A Ninth Circuit panel has struck down JP Morgan Securities’ arbitration win in a wrongful termination case brought by one of its former financial analysts. The appeals court found that the Financial Industry Regulatory Authority (FINRA) panel acted unreasonably when it refused to delay the rest of the arbitration proceedings after the firm’s ex-financial analyst, Bradley Sayre, and his lawyer both had medical emergencies.
Sayre couldn’t make part of the proceedings because his wife had a baby. Not only that, but his attorney wasn’t able to be present for all of the hearing after suffering a stroke.
Sayre asked for a continuance, but the FINRA panel denied his request, deciding that it could make an impartial ruling even without his presence or that of his lawyer. The arbitration panel ruled in favor of the financial firm.
Ex-Analyst Said He Was Fired for Reporting Compliance Issues
Sayre contends that JP Morgan Securities and JP Morgan (JPM) fired him a few years ago for whistleblowing after he accused the brokerage firm of not following its own compliance policies. Sayre alleges that the financial firm told employees to leave certain parts of customer filings blank, as well as ordered them to discard internal documents that demonstrated that the bank had misled clients about the value of certain investments.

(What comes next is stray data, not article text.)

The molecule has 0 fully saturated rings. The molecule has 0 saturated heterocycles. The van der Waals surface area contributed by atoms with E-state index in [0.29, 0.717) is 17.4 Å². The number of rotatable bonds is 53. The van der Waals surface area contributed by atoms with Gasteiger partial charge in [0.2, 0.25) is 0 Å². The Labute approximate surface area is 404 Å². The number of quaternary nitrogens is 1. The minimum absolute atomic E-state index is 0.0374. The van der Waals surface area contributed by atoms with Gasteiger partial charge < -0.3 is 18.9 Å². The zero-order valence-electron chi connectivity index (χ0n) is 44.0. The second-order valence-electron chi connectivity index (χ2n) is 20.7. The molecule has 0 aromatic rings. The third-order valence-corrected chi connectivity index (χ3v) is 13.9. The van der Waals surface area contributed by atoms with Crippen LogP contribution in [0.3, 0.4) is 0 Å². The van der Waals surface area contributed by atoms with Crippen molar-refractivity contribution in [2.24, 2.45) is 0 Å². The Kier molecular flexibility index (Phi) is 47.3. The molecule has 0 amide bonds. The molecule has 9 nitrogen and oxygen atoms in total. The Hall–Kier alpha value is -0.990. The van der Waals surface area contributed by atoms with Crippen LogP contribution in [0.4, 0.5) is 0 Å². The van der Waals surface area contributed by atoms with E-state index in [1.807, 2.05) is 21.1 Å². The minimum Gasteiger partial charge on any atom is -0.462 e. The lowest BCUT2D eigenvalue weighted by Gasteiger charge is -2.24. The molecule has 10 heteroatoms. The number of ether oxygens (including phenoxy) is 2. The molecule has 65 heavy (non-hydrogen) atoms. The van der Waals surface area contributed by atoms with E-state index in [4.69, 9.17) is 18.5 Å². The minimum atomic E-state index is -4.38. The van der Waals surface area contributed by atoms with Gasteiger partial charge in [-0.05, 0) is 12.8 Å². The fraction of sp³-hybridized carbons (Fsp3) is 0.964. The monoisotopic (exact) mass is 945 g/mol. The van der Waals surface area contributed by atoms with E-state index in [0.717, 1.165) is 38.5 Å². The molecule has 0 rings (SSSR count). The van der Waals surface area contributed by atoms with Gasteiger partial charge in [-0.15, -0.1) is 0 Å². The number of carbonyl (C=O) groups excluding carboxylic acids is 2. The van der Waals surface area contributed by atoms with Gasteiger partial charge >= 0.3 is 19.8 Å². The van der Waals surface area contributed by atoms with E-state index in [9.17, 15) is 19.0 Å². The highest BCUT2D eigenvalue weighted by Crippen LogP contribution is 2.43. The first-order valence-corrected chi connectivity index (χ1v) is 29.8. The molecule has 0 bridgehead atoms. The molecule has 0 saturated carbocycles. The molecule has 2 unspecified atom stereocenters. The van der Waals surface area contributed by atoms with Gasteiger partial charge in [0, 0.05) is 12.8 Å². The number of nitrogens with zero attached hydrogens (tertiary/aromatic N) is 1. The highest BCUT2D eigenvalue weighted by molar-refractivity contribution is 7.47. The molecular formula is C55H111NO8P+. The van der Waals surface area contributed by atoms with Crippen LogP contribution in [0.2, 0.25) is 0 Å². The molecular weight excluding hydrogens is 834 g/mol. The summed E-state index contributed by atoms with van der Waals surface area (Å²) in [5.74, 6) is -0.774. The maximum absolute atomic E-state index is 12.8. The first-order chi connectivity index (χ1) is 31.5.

He contends this was going on while JP Morgan was negotiating with the US Securities and Exchange Commission (SEC) and the US Justice Department to settle claims that it had made misrepresentations about the quality of the mortgage-backed securities (MBS) it was selling leading up to the housing crisis. In 2013, the bank settled a slew of federal and state lawsuits alleging MBS fraud for $13B.
After the FINRA panel ruled in JP Morgan’s favor, Sayre sought to get that decision vacated. However, in early 2018, a US district court judge upheld the decision after finding that the arbitration panel had given reasonable grounds for continuance.
The judge also threw out Sayre’s complaint that JP Morgan had violated the Dodd-Frank Act and other securities laws by wrongfully terminating his employment. According to the lower court, the doctrine of res judicata prevents a relitigating of claims after there has already been an arbitration award.
Now, after reversing the arbitration ruling, the 9th circuit has thrown out the district court judge’s dismissal of that complaint as well.
Brokerage Firm Misconduct Lawyers
Shepherd Smith Edwards and Kantas, LLP (SSEK Law Firm) represents investors that were harmed due to the negligent or wrongful actions of broker-dealers. Not agreeing to delay arbitration proceeding so that a claimant can get a fair hearing is no reason to lose a case. This is why it is important that you have an experienced investor law firm representing you and fighting for your right to recovery.
For almost 30 years, SSEK Law Firm has represented clients before FINRA, in Federal and state courts, and in private arbitration. We have recovered many millions of dollars on investors’ behalf. An investor fraud claim is not the type of case you want to pursue without experienced legal help. Contact our brokerage firm misconduct attorneys today.